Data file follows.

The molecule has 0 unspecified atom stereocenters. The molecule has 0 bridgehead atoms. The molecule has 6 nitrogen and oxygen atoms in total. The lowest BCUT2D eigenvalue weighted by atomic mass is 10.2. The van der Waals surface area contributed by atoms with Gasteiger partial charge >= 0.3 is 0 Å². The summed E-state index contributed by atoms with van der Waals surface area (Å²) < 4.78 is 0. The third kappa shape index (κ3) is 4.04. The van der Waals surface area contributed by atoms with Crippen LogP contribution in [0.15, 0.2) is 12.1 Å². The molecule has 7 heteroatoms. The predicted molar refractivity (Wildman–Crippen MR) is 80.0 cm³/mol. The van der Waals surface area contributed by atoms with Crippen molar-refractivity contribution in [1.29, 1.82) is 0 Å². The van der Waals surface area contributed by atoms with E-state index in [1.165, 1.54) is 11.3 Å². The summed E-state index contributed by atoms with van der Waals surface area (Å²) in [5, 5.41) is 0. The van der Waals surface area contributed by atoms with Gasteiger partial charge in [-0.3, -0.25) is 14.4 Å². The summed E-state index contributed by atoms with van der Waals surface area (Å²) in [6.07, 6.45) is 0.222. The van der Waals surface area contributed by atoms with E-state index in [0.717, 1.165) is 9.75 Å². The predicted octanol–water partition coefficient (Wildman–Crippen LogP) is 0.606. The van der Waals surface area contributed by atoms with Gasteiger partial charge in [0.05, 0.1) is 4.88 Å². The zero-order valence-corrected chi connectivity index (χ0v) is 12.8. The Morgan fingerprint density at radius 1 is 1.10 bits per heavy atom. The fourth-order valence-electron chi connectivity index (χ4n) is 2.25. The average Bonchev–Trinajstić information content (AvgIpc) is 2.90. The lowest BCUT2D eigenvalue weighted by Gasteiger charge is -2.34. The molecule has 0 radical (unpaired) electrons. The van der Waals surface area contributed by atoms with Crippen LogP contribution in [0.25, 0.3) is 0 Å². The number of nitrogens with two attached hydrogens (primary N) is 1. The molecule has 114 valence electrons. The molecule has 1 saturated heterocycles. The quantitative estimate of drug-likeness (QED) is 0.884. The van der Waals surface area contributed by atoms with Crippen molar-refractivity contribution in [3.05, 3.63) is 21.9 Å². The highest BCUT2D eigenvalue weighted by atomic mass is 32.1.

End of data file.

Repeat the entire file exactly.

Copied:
The molecule has 0 unspecified atom stereocenters. The molecule has 0 bridgehead atoms. The molecule has 6 nitrogen and oxygen atoms in total. The lowest BCUT2D eigenvalue weighted by atomic mass is 10.2. The van der Waals surface area contributed by atoms with Gasteiger partial charge >= 0.3 is 0 Å². The summed E-state index contributed by atoms with van der Waals surface area (Å²) < 4.78 is 0. The third kappa shape index (κ3) is 4.04. The van der Waals surface area contributed by atoms with Crippen LogP contribution in [0.15, 0.2) is 12.1 Å². The molecule has 7 heteroatoms. The predicted molar refractivity (Wildman–Crippen MR) is 80.0 cm³/mol. The van der Waals surface area contributed by atoms with Crippen molar-refractivity contribution in [1.29, 1.82) is 0 Å². The van der Waals surface area contributed by atoms with E-state index in [1.165, 1.54) is 11.3 Å². The summed E-state index contributed by atoms with van der Waals surface area (Å²) in [5, 5.41) is 0. The van der Waals surface area contributed by atoms with Gasteiger partial charge in [-0.3, -0.25) is 14.4 Å². The summed E-state index contributed by atoms with van der Waals surface area (Å²) in [6.07, 6.45) is 0.222. The van der Waals surface area contributed by atoms with E-state index in [0.717, 1.165) is 9.75 Å². The predicted octanol–water partition coefficient (Wildman–Crippen LogP) is 0.606. The van der Waals surface area contributed by atoms with Gasteiger partial charge in [0.05, 0.1) is 4.88 Å². The zero-order valence-corrected chi connectivity index (χ0v) is 12.8. The Morgan fingerprint density at radius 1 is 1.10 bits per heavy atom. The fourth-order valence-electron chi connectivity index (χ4n) is 2.25. The average Bonchev–Trinajstić information content (AvgIpc) is 2.90. The lowest BCUT2D eigenvalue weighted by Gasteiger charge is -2.34. The molecule has 0 radical (unpaired) electrons. The van der Waals surface area contributed by atoms with Crippen LogP contribution in [0.25, 0.3) is 0 Å². The number of nitrogens with two attached hydrogens (primary N) is 1. The molecule has 114 valence electrons. The molecule has 1 saturated heterocycles. The quantitative estimate of drug-likeness (QED) is 0.884. The van der Waals surface area contributed by atoms with Crippen molar-refractivity contribution in [3.05, 3.63) is 21.9 Å². The highest BCUT2D eigenvalue weighted by atomic mass is 32.1.